The first Reggie realization happened during my second high school basketball game. In my first JV start, I, a rail-thin freshman, joined four sophomores against a team that featured a kid who went on to play in the NBA for a couple of years. He and I were familiar from attending the same camps and playing in the same leagues, so after he scored on me at the end of the first half, he decided to whisper some sage advice in my ear: “Get up, pussy.” I didn’t like that too much, and ended up scoring almost all of my points in the second half, even with him guarding me, and he was a very good defender, even at that age. My team lost, and I might’ve only had like 13 points, but that shit-talking activated something inside of me.

I promise I’m not an asshole. It’s just that, similar to Reggie Miller, a switch in my mind flips when the stakes are high.

Two years later, my most egregious Reggie Miller moment happened. My school was playing our “rival” (I say that sarcastically because we were both trash), and the game was getting intense. In the third quarter, I calmly drained two free throws with the opposing crowd heckling me. As I got back on defense, I turned to the crowd, grabbed my crotch and told them specifically what they could do to a certain part of my body. The spirit of Reggie Miller possessed me and I unknowingly mimicked his actions from the ‘94 ECF. I was caught up, but the ref who, had a clear view of the situation—but not my inner Reggie—gave me a quizzical look and a technical foul.

Because a technical foul counts as a personal foul in high school, I later ended up fouling out of that game, though I probably should’ve been tossed at that moment. It was out of character for me, and even though I almost got into a fight during a scrimmage against alumni three months prior, I promise I’m not an asshole. It’s just that, similar to Reggie Miller, a switch in my mind flips when the stakes are high. Sometimes it brings out the best in us, sometimes it brings out the worst, but it makes for moments forever frozen in time.

After that incident, my hate for Reggie Miller subsided. They say hate is just confused admiration, after all. Though I’m much shorter, we played the same position, have similar lanky frames and deceptive strength. But more than anything, we both love being the villain. We both feed off of negative energy, are skilled at antagonizing people and getting inside of their heads. For example, Miller goading John Starks into headbutting him. I occasionally do it when I argue, and to surprising success. Sometimes, I laugh when people who have never created anything in their lives tweet negative words about things I’ve written. It’s like getting them to headbutt me, or draining a 30-footer with their hands in my face. Or both.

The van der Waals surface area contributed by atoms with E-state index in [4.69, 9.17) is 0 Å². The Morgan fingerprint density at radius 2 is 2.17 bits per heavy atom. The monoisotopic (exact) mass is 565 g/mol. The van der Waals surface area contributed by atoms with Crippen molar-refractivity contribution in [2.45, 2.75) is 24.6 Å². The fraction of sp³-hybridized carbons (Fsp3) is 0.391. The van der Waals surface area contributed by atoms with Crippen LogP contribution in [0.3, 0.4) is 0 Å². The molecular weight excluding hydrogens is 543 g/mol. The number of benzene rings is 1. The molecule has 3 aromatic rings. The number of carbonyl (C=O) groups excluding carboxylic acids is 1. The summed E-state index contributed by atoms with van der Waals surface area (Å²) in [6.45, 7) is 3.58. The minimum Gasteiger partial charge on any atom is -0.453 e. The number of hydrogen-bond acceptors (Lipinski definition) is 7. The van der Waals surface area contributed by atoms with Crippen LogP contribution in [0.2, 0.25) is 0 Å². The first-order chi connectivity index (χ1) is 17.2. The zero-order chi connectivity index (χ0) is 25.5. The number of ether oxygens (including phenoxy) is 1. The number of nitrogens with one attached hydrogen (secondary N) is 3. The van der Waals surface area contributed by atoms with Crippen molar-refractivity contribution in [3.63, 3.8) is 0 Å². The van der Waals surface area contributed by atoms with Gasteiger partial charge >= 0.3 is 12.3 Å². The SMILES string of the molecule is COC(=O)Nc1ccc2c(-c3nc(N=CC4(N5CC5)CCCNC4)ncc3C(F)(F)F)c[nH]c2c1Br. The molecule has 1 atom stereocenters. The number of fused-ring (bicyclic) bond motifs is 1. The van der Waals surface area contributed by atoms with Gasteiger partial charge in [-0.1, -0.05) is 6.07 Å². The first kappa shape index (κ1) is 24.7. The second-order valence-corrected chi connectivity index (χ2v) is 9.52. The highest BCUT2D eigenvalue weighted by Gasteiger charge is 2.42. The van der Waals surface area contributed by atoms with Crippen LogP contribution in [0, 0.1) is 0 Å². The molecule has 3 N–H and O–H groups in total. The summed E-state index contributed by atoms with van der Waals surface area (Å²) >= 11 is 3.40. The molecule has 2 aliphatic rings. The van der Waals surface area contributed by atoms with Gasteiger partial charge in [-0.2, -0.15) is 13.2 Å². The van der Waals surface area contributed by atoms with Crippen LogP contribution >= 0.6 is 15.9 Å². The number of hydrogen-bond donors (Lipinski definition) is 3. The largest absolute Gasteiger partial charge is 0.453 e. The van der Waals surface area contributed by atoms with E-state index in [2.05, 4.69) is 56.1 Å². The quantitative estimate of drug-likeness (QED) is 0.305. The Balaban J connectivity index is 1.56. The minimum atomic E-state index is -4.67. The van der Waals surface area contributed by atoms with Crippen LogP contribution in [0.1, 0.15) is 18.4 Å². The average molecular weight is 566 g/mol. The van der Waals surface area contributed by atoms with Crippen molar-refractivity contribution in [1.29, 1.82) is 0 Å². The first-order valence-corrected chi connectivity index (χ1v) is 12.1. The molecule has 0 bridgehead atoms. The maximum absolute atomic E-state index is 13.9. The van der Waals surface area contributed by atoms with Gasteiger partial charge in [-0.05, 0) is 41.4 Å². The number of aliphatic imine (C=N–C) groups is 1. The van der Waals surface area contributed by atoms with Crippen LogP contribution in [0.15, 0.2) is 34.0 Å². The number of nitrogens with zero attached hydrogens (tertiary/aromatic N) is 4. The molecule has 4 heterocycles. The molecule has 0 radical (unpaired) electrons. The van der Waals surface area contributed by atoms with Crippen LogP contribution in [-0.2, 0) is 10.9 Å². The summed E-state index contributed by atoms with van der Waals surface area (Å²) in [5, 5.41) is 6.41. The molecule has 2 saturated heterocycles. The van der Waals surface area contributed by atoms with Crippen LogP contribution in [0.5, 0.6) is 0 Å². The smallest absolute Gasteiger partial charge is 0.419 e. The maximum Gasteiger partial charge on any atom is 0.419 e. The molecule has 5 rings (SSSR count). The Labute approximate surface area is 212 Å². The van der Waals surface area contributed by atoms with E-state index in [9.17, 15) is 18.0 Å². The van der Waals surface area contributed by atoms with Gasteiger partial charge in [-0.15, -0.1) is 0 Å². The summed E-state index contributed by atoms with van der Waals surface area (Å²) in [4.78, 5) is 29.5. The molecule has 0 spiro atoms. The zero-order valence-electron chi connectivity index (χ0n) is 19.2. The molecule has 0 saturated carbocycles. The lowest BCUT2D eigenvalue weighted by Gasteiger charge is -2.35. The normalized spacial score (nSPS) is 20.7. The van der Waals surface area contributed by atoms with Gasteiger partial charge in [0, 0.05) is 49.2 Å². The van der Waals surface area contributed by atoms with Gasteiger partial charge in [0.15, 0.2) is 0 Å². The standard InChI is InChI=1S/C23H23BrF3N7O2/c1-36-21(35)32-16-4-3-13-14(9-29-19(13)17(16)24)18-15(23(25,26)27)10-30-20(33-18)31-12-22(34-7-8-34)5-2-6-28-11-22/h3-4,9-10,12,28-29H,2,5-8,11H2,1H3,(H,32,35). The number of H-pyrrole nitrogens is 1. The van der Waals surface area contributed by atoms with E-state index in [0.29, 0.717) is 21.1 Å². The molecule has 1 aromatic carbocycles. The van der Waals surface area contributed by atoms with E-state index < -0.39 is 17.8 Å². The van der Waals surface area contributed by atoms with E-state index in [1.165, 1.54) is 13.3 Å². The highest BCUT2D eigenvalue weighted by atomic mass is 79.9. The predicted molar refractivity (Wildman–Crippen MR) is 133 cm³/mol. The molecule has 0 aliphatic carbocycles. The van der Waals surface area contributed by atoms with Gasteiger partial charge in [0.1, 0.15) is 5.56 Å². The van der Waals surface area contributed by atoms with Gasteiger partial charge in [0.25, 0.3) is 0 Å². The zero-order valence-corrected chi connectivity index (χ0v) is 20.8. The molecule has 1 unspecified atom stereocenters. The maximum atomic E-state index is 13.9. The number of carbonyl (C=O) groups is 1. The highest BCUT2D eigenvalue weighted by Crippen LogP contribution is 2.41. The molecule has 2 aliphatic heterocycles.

Face it: people love villains. It’s why we’re amused by 50 Cent’s antics, and why we find Magneto far more interesting than Professor X. I even liked the Pacers’ Evan Turner when he was at Ohio State because his nickname was “The Villain.” Reggie Miller was the perfect villain, because even if you couldn’t stand him, you had to respect him. When he retired in 2005 after 18 years with the Pacers, I had amassed a tremendous amount of respect for him. I can remember playing in a gym that same year, bickering with people who would go on to be lifelong friends. It’s like he passed the torch to me. A couple of years ago, I even found myself engaged in a heated debate about whether or not Miller belonged in the Hall of Fame, during which I was arguing in his favor. If you would’ve told me I’d be doing that 20 years ago, I wouldn’t have believed you. It’s funny how things change over time.

Sometimes, Julian Kimble is Reggie Miller. Just not when it comes to basketball analysis, thank God. Follow him on Twitter @JRK316.